Bachelor of Arts, Plan I

The requirements for the Bachelor of Arts under Plan I are designed to give each student flexibility in the selection of courses to meet individual needs.

A total of 120 semester hours is required. 36 hours must be in upper-division courses. At least 60 hours, including 21 hours of upper-division coursework, must be completed in residence at the University; at least 24 of the last 30 hours must be completed in residence at the University. Provided residence rules are met, credit may be earned by examination, by extension, by correspondence (up to 30 percent of the hours required for the degree), or, with the approval of the dean, by work transferred from another institution. Up to 16 semester hours of classroom and/or correspondence coursework may be taken on the pass/fail basis; this coursework may be counted only as electives.

All students must complete the University’s Core Curriculum. In the process of fulfilling the core curriculum and other degree requirements, all students are expected to complete the Skills and Experience flags:

  1. Writing: three flagged courses beyond Rhetoric and Writing 306 or its equivalent
  2. Quantitative Reasoning: one flagged course
  3. Global Cultures: one flagged course
  4. Cultural Diversity in the United States: one flagged course
  5. Ethics and Leadership: one flagged course
  6. Independent Inquiry: one flagged course

Courses that may be used to fulfill core curriculum and flag requirements are identified in the Course Schedule. They may be used simultaneously to fulfill other requirements, unless otherwise specified. Please note, students may not earn the cultural diversity and global cultures flags from the same course. Students are encouraged to discuss options with a departmental academic adviser. 

The specific requirements for the Bachelor of Arts, Plan I, consist of prescribed work, major and minor requirements, and electives. In some cases, a course that fulfills one of these requirements may also be counted toward the core curriculum; these courses are identified below.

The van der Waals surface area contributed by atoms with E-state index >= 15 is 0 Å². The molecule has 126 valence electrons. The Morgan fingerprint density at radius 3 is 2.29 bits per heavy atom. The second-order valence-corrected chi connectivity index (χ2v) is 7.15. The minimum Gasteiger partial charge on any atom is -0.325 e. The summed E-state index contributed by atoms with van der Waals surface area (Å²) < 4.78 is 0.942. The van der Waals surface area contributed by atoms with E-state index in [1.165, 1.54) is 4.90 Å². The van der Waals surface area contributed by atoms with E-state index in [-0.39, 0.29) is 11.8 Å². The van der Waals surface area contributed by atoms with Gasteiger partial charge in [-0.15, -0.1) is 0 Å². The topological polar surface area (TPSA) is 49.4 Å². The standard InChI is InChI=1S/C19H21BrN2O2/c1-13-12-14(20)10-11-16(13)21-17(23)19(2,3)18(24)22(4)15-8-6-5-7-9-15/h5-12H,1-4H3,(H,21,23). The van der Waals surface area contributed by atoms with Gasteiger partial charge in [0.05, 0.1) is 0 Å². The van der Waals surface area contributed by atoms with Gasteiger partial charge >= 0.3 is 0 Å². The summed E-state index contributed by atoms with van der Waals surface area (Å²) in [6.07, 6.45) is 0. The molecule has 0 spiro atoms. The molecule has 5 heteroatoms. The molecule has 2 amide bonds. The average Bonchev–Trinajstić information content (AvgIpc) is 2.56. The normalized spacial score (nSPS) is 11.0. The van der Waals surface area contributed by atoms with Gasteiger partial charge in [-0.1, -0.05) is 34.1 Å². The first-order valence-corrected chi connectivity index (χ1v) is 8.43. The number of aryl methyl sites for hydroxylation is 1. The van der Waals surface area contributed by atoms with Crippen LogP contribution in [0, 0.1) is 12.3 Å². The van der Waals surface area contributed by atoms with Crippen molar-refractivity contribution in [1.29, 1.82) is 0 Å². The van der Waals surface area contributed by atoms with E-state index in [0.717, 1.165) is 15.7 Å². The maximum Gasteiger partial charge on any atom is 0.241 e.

Courses in the major and minor may also be used to fulfill prescribed work requirements unless expressly prohibited. A course in one prescribed work area may not also be used to fulfill the requirements of another prescribed work area; the only exception to this rule is that a course that fulfills one requirement may also be used to fulfill a flag requirement.

The student must fulfill the University's General Requirements for graduation and the requirements of the College of Liberal Arts. University graduation requirements include a grade point average of at least 2.00 in all courses taken at the University (including credit by examination, correspondence, and extension) for which a grade or symbol other than Q, W, X, or CR is recorded; for the BA, Plan I, the student must also earn a grade point average of at least 2.00 in courses taken at the University and counted toward the major requirements. The student should also refer to the description of his or her major in the section Majors and Minors below, since some majors include higher minimum scholastic requirements.

More information about grades and the grade point average is given in the General Information Catalog.

Prescribed Work

  1. Writing and LiteratureEnglish 316L, 316M, or 316N and two courses beyond Rhetoric and Writing 306 or the equivalent that carry a writing flag. One of these courses must be upper-division. Courses that carry a writing flag are identified in the Course Schedule. They may be used simultaneously to fulfill other requirements, unless otherwise specified.
      
  2. Foreign language: Proficiency in a language other than English is required.